One answer would be to expand the G8 into a larger club modelled on the Group of 20 finance ministers (known as the G20), which includes such emerging economies as Argentina, Brazil, China, India, Indonesia, Mexico, the Republic of Korea, Saudi Arabia, South Africa and Turkey. This would reflect their growing global importance as they are integrated into production networks and capital markets, and bring to the table countries that account for 60% of the world’s population rather than the 14% accounted for by the members of the G8.52 Yet the self-description of the G20 (on their web site) as comprising “systemically significant” economies raises the question of how systemically insignificant countries — including the entire African continent, except South Africa, and Nordic countries that consistently lead the industrialized world in their commitment to official development assistance (Fig. 2) — would be represented. The paradox here is that an apparently more inclusive structure actually implies deeper division between the included and the excluded.

A second approach, exemplified by health equity agendas,53 focuses on policy content. In our North American experience, understanding how social determinants of health are affected by policy choices outside the health sector and half a world away is highly limited even among otherwise sophisticated decision-makers and researchers. In Europe, recognition of the need to consider the health impacts of such policies is more advanced, as reflected in the Finnish presidency of the European Union, which took the theme of “health in all policies”. Nevertheless, the key background document for this initiative54 confined its analysis to impacts within countries of the European Union. Therefore, the consequences of G8 policies for health outside the industrialized world represent a theme of special importance for analysis and advocacy, especially in situations where, as it now appears will be the case for the 2007 G8 summit, health per se is not prominent on the agenda.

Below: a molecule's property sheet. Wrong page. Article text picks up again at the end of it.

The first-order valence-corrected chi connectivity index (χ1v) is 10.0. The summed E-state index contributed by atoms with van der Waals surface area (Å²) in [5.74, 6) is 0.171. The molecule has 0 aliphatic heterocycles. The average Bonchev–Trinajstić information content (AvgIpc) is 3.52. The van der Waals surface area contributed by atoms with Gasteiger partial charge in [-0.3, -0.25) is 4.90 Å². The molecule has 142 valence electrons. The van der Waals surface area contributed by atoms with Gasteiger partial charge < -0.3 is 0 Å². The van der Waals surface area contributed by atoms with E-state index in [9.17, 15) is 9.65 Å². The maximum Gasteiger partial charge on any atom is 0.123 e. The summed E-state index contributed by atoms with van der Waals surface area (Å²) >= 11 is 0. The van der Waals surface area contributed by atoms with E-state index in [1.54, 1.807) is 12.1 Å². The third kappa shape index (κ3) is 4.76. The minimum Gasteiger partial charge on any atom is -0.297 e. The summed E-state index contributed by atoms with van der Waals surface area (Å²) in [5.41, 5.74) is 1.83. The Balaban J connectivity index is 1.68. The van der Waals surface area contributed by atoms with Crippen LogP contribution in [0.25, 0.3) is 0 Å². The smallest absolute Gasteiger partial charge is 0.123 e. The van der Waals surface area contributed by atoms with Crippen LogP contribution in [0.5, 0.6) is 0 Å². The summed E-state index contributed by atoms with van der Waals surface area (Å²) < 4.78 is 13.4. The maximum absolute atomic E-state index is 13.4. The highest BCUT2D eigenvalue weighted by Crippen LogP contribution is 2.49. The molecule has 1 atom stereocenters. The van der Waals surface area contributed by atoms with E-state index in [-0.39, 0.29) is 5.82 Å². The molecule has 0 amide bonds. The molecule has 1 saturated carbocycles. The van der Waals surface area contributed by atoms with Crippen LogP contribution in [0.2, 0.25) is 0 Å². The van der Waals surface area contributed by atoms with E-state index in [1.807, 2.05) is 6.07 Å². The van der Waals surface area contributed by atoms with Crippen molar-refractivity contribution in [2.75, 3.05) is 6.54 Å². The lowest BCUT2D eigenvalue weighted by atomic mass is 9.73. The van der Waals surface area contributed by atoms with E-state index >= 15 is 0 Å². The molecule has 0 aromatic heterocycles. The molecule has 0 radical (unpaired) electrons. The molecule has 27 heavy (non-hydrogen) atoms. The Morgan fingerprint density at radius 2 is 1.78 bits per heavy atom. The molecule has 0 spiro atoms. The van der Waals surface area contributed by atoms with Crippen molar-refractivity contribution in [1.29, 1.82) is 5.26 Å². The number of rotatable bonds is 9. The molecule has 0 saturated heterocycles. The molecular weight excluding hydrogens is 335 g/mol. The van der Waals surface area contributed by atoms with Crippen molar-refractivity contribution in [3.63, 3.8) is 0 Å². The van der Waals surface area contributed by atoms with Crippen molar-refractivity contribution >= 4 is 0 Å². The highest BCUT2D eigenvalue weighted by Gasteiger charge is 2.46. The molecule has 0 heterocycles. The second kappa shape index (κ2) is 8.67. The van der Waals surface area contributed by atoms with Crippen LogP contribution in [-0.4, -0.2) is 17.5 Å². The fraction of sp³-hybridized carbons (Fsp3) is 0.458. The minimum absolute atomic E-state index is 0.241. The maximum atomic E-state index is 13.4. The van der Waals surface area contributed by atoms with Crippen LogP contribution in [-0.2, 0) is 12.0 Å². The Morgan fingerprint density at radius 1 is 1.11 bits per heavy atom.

Policies in areas such as trade, debt relief and official development assistance unavoidably interact and must not operate at cross purposes; yet, although policy coherence is important,55 a more fundamental issue involves the values around which policy coheres. A high degree of policy coherence already exists among, for example, the economic interests of producers in industrialized countries and the promotion of import liberalization by the World Bank, the International Monetary Fund and the WTO. The effects may be destructive in terms of the determinants of health. Conversely, Norway’s 2006 declaration on international policy embodies quite a different set of values, committing Norway to, for example, oppose development conditionalities that promote privatization and to support only trade policies that will not prevent poorer countries from developing into “welfare societies” like Norway’s.56

Can and will the richest and most powerful countries similarly promote what Michael Marmot, chair of WHO’s Commission on Social Determinants of Health, calls “a vision of the world where people matter and social justice is paramount”?57 Because the G8 are formal democracies, this question must ultimately be asked not of leaders but of their electorates. Levels of official development assistance are highly imperfect proxies for an equity-oriented approach to foreign policy, but the persistent fourfold difference among industrialized countries in aid commitments (Fig. 1) is clearly relevant. As predicted by research describing the relation between national policies on domestic welfare and levels of development assistance,58 an inverse correlation exists across many countries between the percentage of gross national income allocated to development assistance and internationally standardized child poverty rates.59 It is important, then, not only to demonstrate clearly the links between foreign policy and health in countries half a world away, but also to ask why some industrialized countries appear markedly more receptive than others to the redistribution of resources both within and across their borders. The answers are crucial to advocating more effectively for global health equity. Invoking differences in political culture substitutes description for explanation;60 advocates for health equity must ask where political culture comes from and how it can be changed. ■


Funding: The authors’ earlier research on the G8 and global health was supported by the International Development Research Centre (Canada) and the Canadian Institutes of Health Research. No funding was received for the preparation of this article.

Competing interests: None declared.